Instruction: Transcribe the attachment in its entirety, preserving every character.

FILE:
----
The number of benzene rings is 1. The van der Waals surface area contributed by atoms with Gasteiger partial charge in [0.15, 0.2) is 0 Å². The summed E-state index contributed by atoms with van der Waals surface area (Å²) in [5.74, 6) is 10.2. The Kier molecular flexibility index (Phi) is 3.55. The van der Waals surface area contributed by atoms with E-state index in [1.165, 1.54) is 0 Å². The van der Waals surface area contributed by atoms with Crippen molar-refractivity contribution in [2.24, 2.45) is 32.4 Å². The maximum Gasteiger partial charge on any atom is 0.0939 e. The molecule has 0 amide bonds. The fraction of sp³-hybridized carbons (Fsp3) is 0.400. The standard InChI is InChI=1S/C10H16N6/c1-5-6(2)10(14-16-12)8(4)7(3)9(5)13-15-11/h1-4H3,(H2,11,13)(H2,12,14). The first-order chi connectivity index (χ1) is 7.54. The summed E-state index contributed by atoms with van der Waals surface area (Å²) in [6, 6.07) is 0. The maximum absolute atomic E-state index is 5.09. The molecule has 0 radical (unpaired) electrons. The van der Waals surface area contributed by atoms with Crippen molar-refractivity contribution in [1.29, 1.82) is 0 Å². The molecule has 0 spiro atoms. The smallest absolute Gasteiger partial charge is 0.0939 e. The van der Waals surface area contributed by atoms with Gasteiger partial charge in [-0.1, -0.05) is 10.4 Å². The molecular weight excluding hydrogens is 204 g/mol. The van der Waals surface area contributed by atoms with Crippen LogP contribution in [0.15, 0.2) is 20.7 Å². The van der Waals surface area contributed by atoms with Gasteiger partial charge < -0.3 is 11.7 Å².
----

The number of benzene rings is 1. The van der Waals surface area contributed by atoms with Gasteiger partial charge in [0.15, 0.2) is 0 Å². The summed E-state index contributed by atoms with van der Waals surface area (Å²) in [5.74, 6) is 10.2. The Kier molecular flexibility index (Phi) is 3.55. The van der Waals surface area contributed by atoms with E-state index in [1.165, 1.54) is 0 Å². The van der Waals surface area contributed by atoms with Crippen molar-refractivity contribution in [2.24, 2.45) is 32.4 Å². The maximum Gasteiger partial charge on any atom is 0.0939 e. The molecule has 0 amide bonds. The fraction of sp³-hybridized carbons (Fsp3) is 0.400. The standard InChI is InChI=1S/C10H16N6/c1-5-6(2)10(14-16-12)8(4)7(3)9(5)13-15-11/h1-4H3,(H2,11,13)(H2,12,14). The first-order chi connectivity index (χ1) is 7.54. The summed E-state index contributed by atoms with van der Waals surface area (Å²) in [6, 6.07) is 0. The maximum absolute atomic E-state index is 5.09. The molecule has 0 radical (unpaired) electrons. The van der Waals surface area contributed by atoms with Crippen molar-refractivity contribution in [1.29, 1.82) is 0 Å². The molecule has 0 spiro atoms. The smallest absolute Gasteiger partial charge is 0.0939 e. The van der Waals surface area contributed by atoms with Gasteiger partial charge in [-0.1, -0.05) is 10.4 Å². The molecular weight excluding hydrogens is 204 g/mol. The van der Waals surface area contributed by atoms with Crippen LogP contribution in [0.15, 0.2) is 20.7 Å². The van der Waals surface area contributed by atoms with Gasteiger partial charge < -0.3 is 11.7 Å².